Its an interesting topic from a policy holder point of view, should you report the possible third party insurance claim you will most likely get penalised for loss of no claim discount, on the other hand should you not report the incident to your insurer you could find yourself with a major problem on your hands.
For an insurer to repudiate a claim on the basis of late notification alone would appear harsh however it is possible due to the fact some of the information that would be required to ascertain if they are liable may not be available.
When we consider the ruling of Milton Keynes Borough Council v Michael Nulty and Others (2011)
The Background was, Mr Nulty, a self-employed electrician, caused damage to a third party’s premises while working. He did not report the incident to his insurers, when the third party initiated a claim against McNulty he reported it to his insurers and expected them to deal with the claim. however, his insurers disagreed and alleged that his delay seriously hampered their investigation and that they we unable to look for other possible causes to the fire. They alleged a failure to report the incident breached the terms and conditions of the policy and refused to deal with the claim.
Ruling. The courts in adjudicating the case acknowledged that while Mr McNulty’s actions prejudiced insurers ability to investigate the case, the insurer should not be able to avoid their responsibilities under the policy. They ordered the insurers to pay 85% and Mr McNulty 15%. Despite the courts ordering the insurer to pay the majority, it left Mr McNulty with a significant exposure with the damages running into millions of pounds due to his failure to notify his insurers in a timely manner.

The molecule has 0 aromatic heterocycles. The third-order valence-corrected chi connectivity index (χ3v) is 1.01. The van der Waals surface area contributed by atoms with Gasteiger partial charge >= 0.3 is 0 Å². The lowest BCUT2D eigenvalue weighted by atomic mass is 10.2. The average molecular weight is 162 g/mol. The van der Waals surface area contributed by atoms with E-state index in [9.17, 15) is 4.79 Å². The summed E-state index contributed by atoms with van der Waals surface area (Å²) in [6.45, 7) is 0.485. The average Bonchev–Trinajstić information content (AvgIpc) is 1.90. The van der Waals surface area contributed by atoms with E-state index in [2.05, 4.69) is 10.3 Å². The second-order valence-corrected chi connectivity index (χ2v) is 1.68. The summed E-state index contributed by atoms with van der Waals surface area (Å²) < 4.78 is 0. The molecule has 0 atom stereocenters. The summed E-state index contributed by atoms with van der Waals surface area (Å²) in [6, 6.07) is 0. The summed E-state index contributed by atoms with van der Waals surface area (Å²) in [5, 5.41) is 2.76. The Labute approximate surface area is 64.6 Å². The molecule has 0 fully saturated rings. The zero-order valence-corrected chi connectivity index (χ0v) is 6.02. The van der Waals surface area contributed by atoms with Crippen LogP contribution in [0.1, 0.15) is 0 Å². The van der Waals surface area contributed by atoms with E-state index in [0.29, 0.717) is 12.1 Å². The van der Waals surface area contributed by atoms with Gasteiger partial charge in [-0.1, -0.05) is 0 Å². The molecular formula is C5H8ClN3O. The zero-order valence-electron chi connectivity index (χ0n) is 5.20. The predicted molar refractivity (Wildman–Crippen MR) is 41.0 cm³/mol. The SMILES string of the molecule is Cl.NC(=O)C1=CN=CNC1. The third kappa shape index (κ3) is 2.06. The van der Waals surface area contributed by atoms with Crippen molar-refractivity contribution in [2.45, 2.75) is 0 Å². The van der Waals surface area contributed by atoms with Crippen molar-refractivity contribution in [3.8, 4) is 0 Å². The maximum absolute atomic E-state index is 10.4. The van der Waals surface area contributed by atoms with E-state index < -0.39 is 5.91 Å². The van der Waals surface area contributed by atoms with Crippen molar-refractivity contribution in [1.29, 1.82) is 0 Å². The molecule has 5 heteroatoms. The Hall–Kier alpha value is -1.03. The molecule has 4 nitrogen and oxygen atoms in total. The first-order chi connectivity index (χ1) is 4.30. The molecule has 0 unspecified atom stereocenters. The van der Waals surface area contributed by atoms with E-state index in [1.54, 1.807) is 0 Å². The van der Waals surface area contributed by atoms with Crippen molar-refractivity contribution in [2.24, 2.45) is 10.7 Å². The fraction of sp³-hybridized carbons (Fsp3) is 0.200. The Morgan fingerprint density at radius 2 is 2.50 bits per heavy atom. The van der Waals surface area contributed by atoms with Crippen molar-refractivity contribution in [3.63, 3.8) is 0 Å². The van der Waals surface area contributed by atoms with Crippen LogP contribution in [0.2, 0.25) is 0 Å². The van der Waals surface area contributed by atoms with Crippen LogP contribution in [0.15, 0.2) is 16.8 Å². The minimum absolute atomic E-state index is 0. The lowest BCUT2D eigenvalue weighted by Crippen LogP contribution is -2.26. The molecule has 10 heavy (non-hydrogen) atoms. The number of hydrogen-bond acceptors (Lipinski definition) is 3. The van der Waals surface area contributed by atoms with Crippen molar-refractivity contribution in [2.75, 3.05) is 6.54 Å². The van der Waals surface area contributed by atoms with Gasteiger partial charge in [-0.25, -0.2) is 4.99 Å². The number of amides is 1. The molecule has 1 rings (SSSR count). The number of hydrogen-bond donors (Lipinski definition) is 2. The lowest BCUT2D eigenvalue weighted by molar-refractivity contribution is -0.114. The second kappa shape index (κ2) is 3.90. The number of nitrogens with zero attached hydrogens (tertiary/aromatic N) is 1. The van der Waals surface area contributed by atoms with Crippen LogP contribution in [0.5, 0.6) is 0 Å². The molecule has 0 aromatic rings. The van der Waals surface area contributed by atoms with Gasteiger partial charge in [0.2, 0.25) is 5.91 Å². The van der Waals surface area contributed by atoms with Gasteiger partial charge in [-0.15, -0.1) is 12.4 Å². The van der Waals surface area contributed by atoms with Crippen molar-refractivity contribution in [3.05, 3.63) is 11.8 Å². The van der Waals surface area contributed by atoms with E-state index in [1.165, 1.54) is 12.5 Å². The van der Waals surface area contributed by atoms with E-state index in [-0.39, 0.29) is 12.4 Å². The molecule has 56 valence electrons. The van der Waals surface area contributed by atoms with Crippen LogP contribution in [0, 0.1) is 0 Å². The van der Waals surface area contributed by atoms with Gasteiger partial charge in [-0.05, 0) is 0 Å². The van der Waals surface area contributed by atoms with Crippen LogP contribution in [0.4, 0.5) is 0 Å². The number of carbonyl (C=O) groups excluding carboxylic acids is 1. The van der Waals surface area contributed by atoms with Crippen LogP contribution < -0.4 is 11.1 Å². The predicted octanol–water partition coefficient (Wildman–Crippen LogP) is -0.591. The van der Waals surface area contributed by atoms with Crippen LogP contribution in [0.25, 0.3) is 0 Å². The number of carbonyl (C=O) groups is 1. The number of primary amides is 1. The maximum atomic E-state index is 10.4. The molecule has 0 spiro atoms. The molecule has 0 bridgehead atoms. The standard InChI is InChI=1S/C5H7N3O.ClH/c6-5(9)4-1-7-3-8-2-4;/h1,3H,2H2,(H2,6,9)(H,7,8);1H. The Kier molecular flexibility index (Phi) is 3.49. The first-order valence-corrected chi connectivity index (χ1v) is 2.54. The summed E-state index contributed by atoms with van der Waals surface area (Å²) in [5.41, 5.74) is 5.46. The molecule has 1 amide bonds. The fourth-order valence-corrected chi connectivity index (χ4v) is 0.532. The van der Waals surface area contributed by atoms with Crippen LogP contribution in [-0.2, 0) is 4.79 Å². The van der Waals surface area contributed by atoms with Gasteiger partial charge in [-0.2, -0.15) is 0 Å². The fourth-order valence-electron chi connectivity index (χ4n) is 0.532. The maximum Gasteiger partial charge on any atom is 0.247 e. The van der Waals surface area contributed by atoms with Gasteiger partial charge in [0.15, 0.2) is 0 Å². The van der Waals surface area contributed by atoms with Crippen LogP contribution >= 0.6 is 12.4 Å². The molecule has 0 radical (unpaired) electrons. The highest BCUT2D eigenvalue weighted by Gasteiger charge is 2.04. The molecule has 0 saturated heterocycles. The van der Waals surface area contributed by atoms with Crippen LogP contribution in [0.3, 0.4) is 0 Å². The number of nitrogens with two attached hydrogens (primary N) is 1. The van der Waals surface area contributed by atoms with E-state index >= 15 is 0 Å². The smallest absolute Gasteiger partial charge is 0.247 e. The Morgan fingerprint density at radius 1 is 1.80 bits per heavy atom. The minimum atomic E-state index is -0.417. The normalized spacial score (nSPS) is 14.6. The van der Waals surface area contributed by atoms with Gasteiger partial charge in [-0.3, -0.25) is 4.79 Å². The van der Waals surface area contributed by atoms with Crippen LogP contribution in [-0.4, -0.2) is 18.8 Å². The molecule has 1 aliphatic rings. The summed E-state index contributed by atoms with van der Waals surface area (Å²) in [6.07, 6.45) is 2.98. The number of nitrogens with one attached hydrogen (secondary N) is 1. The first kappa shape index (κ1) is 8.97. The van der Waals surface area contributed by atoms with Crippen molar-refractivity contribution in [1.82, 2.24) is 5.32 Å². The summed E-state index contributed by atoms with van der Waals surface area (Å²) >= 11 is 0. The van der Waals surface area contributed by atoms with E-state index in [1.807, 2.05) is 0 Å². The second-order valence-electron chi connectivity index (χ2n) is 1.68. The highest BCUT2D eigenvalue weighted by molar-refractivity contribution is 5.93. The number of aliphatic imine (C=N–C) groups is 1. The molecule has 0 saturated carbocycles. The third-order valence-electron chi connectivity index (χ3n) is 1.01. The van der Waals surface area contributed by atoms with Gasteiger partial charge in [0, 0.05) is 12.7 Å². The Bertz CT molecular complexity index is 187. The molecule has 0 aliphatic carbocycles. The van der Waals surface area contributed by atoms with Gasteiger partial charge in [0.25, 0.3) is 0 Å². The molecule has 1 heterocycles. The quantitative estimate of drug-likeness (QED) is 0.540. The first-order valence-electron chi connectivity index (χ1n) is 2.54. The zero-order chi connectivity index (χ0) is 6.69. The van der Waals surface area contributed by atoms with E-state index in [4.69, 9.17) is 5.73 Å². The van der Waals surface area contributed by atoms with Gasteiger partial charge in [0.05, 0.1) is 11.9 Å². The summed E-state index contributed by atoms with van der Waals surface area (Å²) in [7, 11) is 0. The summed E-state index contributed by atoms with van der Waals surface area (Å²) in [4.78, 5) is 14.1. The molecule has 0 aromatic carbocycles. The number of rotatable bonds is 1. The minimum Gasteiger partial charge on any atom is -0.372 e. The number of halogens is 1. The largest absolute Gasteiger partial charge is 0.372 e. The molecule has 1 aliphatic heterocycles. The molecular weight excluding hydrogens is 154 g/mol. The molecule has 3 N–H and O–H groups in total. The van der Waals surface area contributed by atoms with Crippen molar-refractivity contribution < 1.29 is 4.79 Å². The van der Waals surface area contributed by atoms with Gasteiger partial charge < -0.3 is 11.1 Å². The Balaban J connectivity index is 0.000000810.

Each insurance contract can be different therefore generalised policy wording isn’t relevant, what most policies will suggest is that “all circumstances which might give rise to a claim” should be notified to us without delay, the reasons for that could include,
- It generally enables the insurer to take steps to investigate claims (or occurrences which might give rise to claims) in a timely manner and assess its exposure at the earliest opportunity.
- It generally allows the circumstances to be investigated so that detailed evidence is not lost.
- It gives insurers the opportunity of investigating possible recoveries from third parties and for important physical evidence to be retained.
- It enables the insurer to advise a broker and policyholder of a possible policy limitation at an early stage.
Under section 76 (1) of the road traffic act a third party insurance claim due to road traffic accidents are to be paid however if there is a breach of a policy condition it could result in an insurance company attempting to recover the payment for the claim against the policy holder.
Should you have a third party insurance claim, please contact us today as breaching a condition within your insurance contact could be expensive.